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Photo#179113
Acrididae nymph - Melanoplus bivittatus - female

Acrididae nymph - Melanoplus bivittatus - Female
Durham, Durham County, North Carolina, USA
April 25, 2008
Size: less than 1"
Is this a grasshopper nymph in the family Acrididae? Do all mature male and female grasshoppers have wings? Thanks!

Moved

Moved

Melanoplus bivittatus
This is a very young nymph of this species. It will be rather large and have fully developed wings when it grow up, but there are barely any indications of them at this age (looks like 2nd out of 5 instars = growth stages between molts). And yes, as Chuck stated, there are species that are totally wingless or have short wings (a few species that can have long or short wings in different individuals); however, this isn't one of them.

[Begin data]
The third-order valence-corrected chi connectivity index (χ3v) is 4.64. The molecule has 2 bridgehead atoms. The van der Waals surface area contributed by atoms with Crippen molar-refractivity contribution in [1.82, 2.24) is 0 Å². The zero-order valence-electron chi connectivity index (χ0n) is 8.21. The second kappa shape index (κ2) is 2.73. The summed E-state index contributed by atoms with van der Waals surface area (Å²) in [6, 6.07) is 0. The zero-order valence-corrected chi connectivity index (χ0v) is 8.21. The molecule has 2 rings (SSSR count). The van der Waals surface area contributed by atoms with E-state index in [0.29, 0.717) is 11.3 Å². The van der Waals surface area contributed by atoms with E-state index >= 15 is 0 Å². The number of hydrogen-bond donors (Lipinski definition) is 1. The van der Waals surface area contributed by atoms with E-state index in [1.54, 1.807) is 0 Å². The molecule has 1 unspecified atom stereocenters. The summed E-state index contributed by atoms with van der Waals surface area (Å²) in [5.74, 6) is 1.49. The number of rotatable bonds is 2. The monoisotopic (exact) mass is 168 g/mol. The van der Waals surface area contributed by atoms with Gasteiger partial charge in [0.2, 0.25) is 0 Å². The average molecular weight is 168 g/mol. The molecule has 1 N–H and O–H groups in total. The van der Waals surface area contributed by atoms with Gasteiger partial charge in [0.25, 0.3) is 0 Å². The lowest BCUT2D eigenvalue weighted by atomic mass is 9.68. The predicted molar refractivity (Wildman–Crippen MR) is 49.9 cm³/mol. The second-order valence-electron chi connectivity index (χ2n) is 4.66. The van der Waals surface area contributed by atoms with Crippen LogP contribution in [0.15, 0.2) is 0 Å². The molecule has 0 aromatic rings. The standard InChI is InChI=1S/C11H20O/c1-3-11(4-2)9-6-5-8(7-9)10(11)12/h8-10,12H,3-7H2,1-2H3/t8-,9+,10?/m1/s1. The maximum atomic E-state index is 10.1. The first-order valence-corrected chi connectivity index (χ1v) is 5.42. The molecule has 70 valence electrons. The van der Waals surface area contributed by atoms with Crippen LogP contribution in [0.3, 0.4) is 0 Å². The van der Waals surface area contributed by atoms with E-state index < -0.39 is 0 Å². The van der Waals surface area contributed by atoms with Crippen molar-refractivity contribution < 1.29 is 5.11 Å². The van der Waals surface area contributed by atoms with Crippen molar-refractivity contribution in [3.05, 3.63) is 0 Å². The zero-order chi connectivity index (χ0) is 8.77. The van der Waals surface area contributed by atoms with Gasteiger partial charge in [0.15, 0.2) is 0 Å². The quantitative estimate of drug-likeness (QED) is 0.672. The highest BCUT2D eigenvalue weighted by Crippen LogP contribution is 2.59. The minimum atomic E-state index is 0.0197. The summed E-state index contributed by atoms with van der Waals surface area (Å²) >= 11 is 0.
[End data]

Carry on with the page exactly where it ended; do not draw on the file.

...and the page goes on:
Wingless adults
I can't help you on your first question, but I can tell you that there are definitely small-winged and/or wingless adults in several grasshopper species.

If grasshoppers are like some other taxonomic groups, there should be some species where all are wingless, others where one sex is wingless, and still others where winglessness is part of normal variation: some have wings and others don't- even within the same area and within the same sex.

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